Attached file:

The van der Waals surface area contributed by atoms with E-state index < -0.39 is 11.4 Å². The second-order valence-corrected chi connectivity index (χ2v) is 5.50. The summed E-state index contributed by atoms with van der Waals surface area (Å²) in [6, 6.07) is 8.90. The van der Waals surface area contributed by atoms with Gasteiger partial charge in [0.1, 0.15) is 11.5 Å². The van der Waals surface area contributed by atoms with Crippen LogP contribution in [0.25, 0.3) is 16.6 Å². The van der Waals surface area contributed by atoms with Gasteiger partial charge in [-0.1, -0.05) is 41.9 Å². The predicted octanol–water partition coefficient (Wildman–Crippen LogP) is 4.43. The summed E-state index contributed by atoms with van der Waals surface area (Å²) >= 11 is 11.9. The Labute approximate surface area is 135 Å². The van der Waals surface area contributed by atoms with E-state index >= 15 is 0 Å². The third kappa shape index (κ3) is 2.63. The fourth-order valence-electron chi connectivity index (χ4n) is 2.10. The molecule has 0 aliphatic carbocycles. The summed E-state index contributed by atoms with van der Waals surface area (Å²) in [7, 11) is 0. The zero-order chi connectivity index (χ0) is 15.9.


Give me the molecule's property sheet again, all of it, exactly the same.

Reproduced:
The van der Waals surface area contributed by atoms with E-state index < -0.39 is 11.4 Å². The second-order valence-corrected chi connectivity index (χ2v) is 5.50. The summed E-state index contributed by atoms with van der Waals surface area (Å²) in [6, 6.07) is 8.90. The van der Waals surface area contributed by atoms with Gasteiger partial charge in [0.1, 0.15) is 11.5 Å². The van der Waals surface area contributed by atoms with Crippen LogP contribution in [0.25, 0.3) is 16.6 Å². The van der Waals surface area contributed by atoms with Gasteiger partial charge in [-0.1, -0.05) is 41.9 Å². The predicted octanol–water partition coefficient (Wildman–Crippen LogP) is 4.43. The summed E-state index contributed by atoms with van der Waals surface area (Å²) >= 11 is 11.9. The Labute approximate surface area is 135 Å². The van der Waals surface area contributed by atoms with E-state index >= 15 is 0 Å². The third kappa shape index (κ3) is 2.63. The fourth-order valence-electron chi connectivity index (χ4n) is 2.10. The molecule has 0 aliphatic carbocycles. The summed E-state index contributed by atoms with van der Waals surface area (Å²) in [7, 11) is 0. The zero-order chi connectivity index (χ0) is 15.9.